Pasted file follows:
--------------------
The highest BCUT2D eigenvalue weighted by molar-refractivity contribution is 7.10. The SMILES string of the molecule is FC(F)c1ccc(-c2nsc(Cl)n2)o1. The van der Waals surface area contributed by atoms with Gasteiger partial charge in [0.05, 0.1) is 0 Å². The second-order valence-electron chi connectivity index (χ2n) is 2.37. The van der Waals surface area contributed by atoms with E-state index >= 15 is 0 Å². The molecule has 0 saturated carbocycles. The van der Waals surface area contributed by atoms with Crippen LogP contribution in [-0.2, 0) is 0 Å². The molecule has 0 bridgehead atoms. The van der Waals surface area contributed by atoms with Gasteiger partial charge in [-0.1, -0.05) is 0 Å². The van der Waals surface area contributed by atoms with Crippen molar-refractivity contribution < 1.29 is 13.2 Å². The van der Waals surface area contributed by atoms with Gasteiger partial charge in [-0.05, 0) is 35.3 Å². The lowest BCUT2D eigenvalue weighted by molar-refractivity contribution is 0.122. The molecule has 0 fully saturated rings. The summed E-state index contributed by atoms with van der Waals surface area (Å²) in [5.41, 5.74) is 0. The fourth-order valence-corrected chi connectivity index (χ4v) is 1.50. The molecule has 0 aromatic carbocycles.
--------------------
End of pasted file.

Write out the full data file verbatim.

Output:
The highest BCUT2D eigenvalue weighted by molar-refractivity contribution is 7.10. The SMILES string of the molecule is FC(F)c1ccc(-c2nsc(Cl)n2)o1. The van der Waals surface area contributed by atoms with Gasteiger partial charge in [0.05, 0.1) is 0 Å². The second-order valence-electron chi connectivity index (χ2n) is 2.37. The van der Waals surface area contributed by atoms with E-state index >= 15 is 0 Å². The molecule has 0 saturated carbocycles. The van der Waals surface area contributed by atoms with Crippen LogP contribution in [-0.2, 0) is 0 Å². The molecule has 0 bridgehead atoms. The van der Waals surface area contributed by atoms with Gasteiger partial charge in [-0.1, -0.05) is 0 Å². The van der Waals surface area contributed by atoms with Crippen molar-refractivity contribution < 1.29 is 13.2 Å². The van der Waals surface area contributed by atoms with Gasteiger partial charge in [-0.05, 0) is 35.3 Å². The lowest BCUT2D eigenvalue weighted by molar-refractivity contribution is 0.122. The molecule has 0 fully saturated rings. The summed E-state index contributed by atoms with van der Waals surface area (Å²) in [5.41, 5.74) is 0. The fourth-order valence-corrected chi connectivity index (χ4v) is 1.50. The molecule has 0 aromatic carbocycles.